Submitted to: Weed Science Society of America Meeting Abstracts
Publication Type: Abstract Only
Publication Acceptance Date: 2/20/2004
Publication Date: 2/20/2004
Citation: Potter, T.L., Wauchope, R.D., Bosch, D.D. 2004. Pesticide fate and transport assessment in coastal plain watersheds. Weed Science Society of America Meeting Abstracts.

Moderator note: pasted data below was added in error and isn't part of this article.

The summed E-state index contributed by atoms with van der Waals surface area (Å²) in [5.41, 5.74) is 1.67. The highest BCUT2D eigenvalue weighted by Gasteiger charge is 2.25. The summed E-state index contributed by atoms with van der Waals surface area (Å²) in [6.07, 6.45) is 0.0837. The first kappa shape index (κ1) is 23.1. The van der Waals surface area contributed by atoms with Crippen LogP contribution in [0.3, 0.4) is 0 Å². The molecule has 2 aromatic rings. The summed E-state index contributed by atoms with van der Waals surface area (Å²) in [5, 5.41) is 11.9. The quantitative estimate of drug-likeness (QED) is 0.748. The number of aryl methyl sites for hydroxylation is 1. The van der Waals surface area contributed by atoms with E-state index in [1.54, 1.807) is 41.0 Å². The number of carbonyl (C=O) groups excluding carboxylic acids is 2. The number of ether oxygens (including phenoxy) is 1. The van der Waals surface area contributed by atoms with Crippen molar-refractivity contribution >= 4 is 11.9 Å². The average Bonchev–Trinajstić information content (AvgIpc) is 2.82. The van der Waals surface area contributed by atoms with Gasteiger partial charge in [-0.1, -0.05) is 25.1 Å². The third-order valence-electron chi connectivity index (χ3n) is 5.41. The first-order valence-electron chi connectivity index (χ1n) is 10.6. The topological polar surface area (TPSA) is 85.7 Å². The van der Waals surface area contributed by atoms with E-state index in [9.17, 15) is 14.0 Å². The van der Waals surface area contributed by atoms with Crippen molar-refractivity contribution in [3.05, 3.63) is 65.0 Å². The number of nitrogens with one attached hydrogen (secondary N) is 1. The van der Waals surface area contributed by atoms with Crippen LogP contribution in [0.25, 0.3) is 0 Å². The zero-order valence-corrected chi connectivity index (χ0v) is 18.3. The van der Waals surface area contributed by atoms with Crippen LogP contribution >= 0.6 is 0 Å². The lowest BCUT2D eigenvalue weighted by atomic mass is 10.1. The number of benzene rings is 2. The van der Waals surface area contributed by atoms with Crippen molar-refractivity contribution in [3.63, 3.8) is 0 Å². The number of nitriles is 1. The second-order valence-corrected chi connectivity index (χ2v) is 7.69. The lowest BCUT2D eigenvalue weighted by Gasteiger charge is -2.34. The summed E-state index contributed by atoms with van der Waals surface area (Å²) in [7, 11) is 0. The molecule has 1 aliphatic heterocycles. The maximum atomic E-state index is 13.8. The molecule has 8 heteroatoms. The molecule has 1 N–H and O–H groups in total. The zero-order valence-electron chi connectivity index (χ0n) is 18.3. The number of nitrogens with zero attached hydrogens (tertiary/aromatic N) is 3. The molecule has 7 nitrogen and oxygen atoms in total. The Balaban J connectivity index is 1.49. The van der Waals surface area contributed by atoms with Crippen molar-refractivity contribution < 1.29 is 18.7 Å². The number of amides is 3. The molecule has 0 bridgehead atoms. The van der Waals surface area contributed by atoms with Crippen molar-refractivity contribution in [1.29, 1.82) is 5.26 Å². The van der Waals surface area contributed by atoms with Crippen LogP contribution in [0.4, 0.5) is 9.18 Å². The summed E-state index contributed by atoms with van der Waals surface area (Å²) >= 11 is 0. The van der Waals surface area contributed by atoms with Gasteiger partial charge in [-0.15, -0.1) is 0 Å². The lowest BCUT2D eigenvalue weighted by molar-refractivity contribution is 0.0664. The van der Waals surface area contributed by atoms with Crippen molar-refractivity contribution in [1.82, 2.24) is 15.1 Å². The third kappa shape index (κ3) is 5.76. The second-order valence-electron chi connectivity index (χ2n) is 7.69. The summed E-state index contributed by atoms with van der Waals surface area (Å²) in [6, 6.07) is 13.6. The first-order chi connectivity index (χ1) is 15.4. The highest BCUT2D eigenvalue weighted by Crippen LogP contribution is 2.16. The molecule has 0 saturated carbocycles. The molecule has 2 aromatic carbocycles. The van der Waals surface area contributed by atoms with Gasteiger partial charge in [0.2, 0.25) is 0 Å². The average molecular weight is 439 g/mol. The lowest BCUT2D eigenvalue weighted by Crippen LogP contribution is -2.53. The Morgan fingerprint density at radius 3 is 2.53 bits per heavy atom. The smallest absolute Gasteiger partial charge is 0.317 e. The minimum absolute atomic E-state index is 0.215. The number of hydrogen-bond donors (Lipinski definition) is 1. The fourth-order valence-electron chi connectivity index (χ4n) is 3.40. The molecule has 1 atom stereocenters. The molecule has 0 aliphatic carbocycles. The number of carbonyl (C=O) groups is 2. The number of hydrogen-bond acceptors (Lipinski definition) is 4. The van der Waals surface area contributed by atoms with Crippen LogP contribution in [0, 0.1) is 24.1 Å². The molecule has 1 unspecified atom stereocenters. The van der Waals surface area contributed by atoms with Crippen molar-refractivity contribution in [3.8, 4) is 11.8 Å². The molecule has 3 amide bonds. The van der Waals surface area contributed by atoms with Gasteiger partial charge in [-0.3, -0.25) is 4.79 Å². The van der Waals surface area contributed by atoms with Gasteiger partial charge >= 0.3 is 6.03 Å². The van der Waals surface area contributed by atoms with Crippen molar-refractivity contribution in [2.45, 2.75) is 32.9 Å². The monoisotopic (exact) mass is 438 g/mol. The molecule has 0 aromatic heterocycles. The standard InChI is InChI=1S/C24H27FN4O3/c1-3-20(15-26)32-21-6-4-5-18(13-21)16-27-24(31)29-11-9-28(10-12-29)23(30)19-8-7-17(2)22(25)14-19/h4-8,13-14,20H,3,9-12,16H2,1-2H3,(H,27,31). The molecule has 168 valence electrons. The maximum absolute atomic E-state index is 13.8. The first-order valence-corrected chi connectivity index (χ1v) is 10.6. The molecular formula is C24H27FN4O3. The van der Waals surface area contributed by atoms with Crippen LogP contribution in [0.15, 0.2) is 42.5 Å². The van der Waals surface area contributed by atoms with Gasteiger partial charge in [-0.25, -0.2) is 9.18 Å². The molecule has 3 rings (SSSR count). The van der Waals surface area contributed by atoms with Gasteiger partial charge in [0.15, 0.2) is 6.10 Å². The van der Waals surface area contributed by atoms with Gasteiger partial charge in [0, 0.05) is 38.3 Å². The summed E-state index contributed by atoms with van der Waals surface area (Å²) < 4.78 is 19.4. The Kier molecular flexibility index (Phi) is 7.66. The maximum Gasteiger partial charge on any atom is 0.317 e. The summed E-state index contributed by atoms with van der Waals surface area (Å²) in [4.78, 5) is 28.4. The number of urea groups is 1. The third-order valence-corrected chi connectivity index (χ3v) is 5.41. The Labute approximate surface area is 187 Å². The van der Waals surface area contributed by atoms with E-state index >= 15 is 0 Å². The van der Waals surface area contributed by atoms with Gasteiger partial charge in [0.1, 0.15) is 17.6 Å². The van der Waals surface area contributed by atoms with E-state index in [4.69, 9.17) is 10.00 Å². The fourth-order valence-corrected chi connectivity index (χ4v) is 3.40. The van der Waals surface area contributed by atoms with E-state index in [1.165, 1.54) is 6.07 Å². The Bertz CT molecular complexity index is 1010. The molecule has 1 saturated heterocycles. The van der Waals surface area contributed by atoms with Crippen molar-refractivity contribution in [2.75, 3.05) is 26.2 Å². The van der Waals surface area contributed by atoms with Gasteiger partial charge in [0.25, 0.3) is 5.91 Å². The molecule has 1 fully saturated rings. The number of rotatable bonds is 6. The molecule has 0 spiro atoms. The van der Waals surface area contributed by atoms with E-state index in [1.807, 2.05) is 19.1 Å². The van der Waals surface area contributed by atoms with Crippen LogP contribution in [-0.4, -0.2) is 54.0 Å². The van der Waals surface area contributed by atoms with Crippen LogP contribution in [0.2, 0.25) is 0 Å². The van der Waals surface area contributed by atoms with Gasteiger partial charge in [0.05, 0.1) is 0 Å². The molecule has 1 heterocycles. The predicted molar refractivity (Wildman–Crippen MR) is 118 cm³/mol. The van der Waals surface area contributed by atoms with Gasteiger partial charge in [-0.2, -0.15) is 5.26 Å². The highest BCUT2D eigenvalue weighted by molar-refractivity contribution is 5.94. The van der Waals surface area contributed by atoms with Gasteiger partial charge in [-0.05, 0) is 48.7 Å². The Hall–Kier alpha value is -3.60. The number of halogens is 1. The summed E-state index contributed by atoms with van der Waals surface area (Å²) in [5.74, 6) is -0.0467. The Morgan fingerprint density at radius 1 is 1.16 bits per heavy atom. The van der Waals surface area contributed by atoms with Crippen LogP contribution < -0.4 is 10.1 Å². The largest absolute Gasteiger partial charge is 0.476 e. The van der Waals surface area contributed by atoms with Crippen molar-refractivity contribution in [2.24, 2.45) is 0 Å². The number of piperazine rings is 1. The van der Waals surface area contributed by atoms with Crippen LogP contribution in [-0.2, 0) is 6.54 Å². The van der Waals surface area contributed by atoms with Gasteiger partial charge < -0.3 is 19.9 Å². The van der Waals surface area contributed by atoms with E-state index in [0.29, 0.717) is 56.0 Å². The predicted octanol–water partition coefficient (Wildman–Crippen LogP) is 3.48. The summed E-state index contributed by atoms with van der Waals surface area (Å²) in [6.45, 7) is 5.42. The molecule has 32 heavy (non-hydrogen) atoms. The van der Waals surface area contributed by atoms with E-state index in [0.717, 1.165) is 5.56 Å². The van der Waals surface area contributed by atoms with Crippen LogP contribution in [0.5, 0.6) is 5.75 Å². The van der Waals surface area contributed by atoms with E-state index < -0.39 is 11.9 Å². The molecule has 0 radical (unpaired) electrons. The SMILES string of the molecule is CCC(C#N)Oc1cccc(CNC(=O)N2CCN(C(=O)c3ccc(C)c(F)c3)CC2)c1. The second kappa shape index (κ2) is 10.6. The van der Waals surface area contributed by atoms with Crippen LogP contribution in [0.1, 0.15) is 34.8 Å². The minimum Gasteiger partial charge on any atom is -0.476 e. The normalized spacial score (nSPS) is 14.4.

Technical Abstract: The Environmental Protection Agency (EPA) is required by the 1996 Food Quality Protection Act (FQPA) to reassess food tolerances for all currently registered pesticides. During FQPA implementation a risk-based process has evolved. Its simplest form involves exposure assessment and dose comparisons to reference-dose metrics. Exposure routes include food, drinking water and residential. Their cumulative sum dictates the dose. A controversial part of FQPA implementation is the manner in which drinking water exposure is assessed. EPA relies on the field scale numerical model PRZM to predict potential pesticide concentrations in reservoirs and rivers at watershed scales. Widespread concern has been expressed about this approach because the model was not designed to do this and watershed scale calibration is lacking. Preliminary assessments by EPA staff have indicated that predicted environmental concentrations may be high by >100X or more. This has the potential to overstate exposures and in so doing human and ecological risks. A related concern is that drinking water exposure assessments do not effectively take into account regional differences in pesticide fate and transport processes. Most risk assessors would agree that it is inappropriate to use degradation rate data obtained with soils collected in the mid-West Corn-Soybean Belt to assess rates for the same chemical in cotton soils in the Southeast. However, in the absence of region specific data, approximations must be made. This includes using the data available. In recognition of related technical problems and issues, SEWRL has committed to collecting data which can be used to more accurately assess pesticide fate and transport in agricultural watersheds in the southern portion of the Atlantic Coastal Plain. Peanuts and cotton are produced intensively in the region. The 334-km2 Little River Watershed (LRW) is our principal experimental unit. We are intensively monitoring pesticide residue levels at the watershed outlet, developing pesticide use estimates, and assessing land cover. This is in addition to on-going precipitation and stream-flow monitoring that has been conducted for >35 years. The goal is to develop comprehensive data sets to calibrate watershed scale pesticide and fate models that reflect Coastal Plain conditions. Initial findings show that residue levels in surface water are extremely low (part per trillion) even though estimated pesticide use rates exceed 1kg ha-1yr-1 conventional active ingredient over the entire watershed.